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Q.1 What are the conditions that place an individual at risk for communication or swallowing disorders?

An individual may be at risk for communication and feeding/swallowing problems if there is a history of the following:

  • Cleft lip or cleft palate
  • Craniofacial anomalies
  • Velopharyngeal insufficiency
  • Dental malocclusion
  • Macroglossia
  • Oral-motor dysfunction
  • Neurologic disease or dysfunction
  • Brain stem injury
  • Respirator dependency or respiratory compromise
  • Tracheostomy
  • Vocal fold pathology
  • Paralysis or paresis of the vocal folds
  • Developmental delay
  • Psychosis
  • Autism, Prematurity or traumatic birth
  • Hearing loss or deafness


Q.2 At what age should speech/ language therapy be started?

Some children begin therapy between the ages of two and five years, since communication disorders become apparent in that age range. However, infants can benefit from treatment if they are "high risk" due to traumatic birth history, exhibit feeding or swallowing problems, have signs of developmental delay, are diagnosed with a hearing impairment, or do not begin to coo and babble appropriately. While early intervention is critical for the best long-term prognosis, noticeable improvements can occur in older individuals who have not received treatment. Indeed, some treatment would only be initiated in older individuals as a result of their age or changing medical condition.


Q.3 What are the characteristics of the common speech, language and swallowing disorders and when is an evaluation appropriate?

1. Language Disorder:

Characterized by difficulty understanding language or following directions, or the inability to choose appropriate words and combine them correctly for sentences. The individual lacks age appropriate language comprehension and expressive abilities.


Inductions for Referrel

  • The individual does not use any meaningful single words.
  • The individual does not follow simple instructions, such as "Give me your shoe," or he cannot point to body parts or common objects following a verbal request.
  • The individual does not combine words for short utterances.
  • The individual does not communicate with complete sentences.
  • The individual echoes parts of questions or commands rather than responding appropriately. For example, when asked, "What's your name?" the individual responds, "Your name."
  • Sentence structures are short and noticeably defective.
  • The individual uses words incorrectly, or frequently substitutes an associated word for the intended word.
  • The individual responds with single word utterances.
  • The pre verbal individual also lacks sign language ability.
  • The individual is unable to name common objects and activities.
  • The individual cannot combine words to form short meaningful sentences.
  • The individual is unable to take turns during a conversation (speaking and listening).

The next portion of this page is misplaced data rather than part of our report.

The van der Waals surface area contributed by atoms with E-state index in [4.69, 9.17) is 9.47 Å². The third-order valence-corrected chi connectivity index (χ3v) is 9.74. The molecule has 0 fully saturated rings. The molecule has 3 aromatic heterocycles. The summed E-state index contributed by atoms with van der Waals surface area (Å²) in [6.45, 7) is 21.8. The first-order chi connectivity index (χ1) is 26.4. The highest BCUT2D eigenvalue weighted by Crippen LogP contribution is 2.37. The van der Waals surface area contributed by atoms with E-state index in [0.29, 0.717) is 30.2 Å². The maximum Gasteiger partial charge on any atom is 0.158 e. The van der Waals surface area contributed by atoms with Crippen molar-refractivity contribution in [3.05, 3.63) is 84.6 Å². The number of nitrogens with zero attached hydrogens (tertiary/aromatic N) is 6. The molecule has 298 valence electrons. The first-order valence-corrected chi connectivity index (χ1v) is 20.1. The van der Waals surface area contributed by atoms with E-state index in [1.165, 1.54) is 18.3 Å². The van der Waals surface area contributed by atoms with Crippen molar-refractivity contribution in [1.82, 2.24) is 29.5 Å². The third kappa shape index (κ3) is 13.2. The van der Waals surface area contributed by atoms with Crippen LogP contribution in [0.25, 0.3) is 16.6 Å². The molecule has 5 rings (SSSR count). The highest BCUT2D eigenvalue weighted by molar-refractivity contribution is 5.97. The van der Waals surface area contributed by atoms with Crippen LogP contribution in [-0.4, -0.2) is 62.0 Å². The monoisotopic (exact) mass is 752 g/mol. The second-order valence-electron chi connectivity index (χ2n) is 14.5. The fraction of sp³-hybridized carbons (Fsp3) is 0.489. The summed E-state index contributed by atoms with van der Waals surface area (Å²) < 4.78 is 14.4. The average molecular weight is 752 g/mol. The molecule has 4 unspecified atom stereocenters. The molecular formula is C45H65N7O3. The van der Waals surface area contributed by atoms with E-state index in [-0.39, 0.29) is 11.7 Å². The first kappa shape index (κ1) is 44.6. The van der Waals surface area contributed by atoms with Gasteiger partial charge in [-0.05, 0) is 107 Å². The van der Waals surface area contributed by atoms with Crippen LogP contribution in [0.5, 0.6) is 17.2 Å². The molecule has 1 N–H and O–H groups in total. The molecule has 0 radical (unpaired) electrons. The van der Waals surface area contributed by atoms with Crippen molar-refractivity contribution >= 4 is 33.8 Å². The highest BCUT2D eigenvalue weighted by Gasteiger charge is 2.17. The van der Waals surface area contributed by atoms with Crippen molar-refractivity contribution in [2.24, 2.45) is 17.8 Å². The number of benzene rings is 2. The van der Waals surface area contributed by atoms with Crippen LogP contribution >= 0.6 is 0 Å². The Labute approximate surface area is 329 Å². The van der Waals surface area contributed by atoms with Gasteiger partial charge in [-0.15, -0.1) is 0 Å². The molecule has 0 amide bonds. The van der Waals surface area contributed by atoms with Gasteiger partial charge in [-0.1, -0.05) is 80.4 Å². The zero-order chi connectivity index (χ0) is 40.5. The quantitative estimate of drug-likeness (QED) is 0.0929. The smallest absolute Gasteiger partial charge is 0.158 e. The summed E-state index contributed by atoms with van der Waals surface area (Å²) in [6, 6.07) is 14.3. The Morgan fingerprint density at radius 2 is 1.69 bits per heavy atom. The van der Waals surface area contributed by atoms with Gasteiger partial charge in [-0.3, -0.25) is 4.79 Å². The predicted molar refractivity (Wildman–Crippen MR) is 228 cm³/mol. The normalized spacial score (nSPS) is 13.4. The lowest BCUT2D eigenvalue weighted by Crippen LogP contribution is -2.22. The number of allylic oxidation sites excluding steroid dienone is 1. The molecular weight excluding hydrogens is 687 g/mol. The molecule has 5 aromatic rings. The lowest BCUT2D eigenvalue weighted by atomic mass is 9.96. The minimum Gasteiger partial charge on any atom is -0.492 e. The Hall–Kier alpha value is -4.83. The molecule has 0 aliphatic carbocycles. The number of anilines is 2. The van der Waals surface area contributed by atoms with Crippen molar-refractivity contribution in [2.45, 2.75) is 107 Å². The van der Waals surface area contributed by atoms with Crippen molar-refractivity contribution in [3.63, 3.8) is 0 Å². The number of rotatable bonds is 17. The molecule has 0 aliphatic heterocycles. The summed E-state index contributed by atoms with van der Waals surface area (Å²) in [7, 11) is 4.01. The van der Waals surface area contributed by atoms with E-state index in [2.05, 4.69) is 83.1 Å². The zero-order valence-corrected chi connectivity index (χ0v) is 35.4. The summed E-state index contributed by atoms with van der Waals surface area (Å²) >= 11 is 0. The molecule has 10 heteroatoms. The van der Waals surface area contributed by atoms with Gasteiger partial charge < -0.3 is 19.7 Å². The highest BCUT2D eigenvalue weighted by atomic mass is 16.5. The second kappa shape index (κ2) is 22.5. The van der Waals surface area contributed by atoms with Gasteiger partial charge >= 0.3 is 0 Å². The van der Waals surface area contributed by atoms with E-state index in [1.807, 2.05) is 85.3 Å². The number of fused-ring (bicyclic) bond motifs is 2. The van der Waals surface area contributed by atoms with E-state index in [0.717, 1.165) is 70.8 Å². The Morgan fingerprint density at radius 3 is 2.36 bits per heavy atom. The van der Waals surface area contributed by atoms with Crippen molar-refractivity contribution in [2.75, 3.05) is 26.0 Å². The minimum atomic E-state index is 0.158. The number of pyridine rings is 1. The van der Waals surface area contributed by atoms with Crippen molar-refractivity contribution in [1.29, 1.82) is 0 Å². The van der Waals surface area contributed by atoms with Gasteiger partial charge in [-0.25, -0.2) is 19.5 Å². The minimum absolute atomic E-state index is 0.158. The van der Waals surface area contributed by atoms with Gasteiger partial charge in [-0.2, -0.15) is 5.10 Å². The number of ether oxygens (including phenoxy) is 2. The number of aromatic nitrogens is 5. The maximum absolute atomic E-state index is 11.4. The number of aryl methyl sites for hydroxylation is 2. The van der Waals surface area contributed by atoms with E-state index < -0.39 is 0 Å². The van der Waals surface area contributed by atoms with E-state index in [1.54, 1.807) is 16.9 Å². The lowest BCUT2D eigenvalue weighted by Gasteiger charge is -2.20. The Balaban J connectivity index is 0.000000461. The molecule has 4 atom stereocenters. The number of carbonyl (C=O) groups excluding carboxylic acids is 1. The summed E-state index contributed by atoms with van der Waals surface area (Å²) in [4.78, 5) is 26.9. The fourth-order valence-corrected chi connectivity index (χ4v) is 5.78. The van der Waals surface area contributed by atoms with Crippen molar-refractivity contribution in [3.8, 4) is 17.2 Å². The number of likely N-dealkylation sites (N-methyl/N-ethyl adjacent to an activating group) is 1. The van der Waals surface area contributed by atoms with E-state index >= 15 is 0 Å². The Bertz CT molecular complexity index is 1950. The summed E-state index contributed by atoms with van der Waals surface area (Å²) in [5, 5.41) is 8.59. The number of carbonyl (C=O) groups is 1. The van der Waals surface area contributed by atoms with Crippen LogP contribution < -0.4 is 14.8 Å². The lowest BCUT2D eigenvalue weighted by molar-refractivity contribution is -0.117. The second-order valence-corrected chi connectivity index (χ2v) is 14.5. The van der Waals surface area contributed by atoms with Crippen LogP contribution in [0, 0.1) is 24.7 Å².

• The individual becomes frustrated or angry when he cannot express his emotions, thoughts and ideas.
  • The individual cannot understand simple instructions.
  • The individual has difficulty in solving simple problems.

2. Articulation (Speech) Disorder:

Characterized by the inability to produce individual speech sounds clearly and difficulty combining sounds correctly for words. Speech sounds may be incorrectly substituted (tun for sun), omitted (ool for school) or distorted (shlun for sun)


Indications for Referral

  • The individual doesn't use consonant sounds.
  • The individual uses mostly vowel sounds and gestures for communication.
  • The speech is primarily unintelligible.
  • The individual frequently omits consonants in words.
  • The speech is difficult to understand.
  • The individual is unable to produce some speech sounds correctly.


3. Fluency Disorder:

Characterized by an abnormal amount of involuntary repetitions, hesitations, prolongations, blocks or disruptions in the natural flow off rate and rhythm of speech.


Indications for Referral

  • The individual physically struggles to initiate and complete speech utterances.
  • The staff, family members or advocates are concerned about stuttering.
  • The individual has an abnormal number of repetitions, hesitations, prolongations, blocks or disruptions in the natural flow of speech.
  • The individual exhibits tension or abnormal movements during speech.
  • The individual avoids speaking to strangers due to a fear of stuttering.
  • The individual is embarrassed or disturbed by his speech.
  • The individual's rate of speech is too fast making him difficult to understand.


4. Voice Disorder :

Characterized by abnormal vocal pitch, loudness, quality or resonance.


Indications for Referral

  • The voice is chronically hoarse, harsh, breathy or of poor quality.
  • The voice is always too loud or soft.
  • The pitch is inappropriate for the consumer's age or sex.
  • Pitch breaks occur frequently.
  • The voice is hyponasal or hypernasal.
  • After chewing food, experiences difficulty swallowing.
  • Has difficulty keeping food and drink in mouth while chewing
  • Does not chew food properly (swallows unchewed or partially chewed food).


5. Feeding or Swallowing Disorder (Dysphagia):

Characterized by difficulty with normal oral feeding or swallowing.


Indications for Referral

  • The individual has difficulty sucking from a straw or drinking from a cup.
  • The individual has difficulty taking foods from a spoon or has difficulty chewing foods.
  • The individual avoids certain types of foods or certain food textures.
  • The individual gags, chokes or coughs with feeding.


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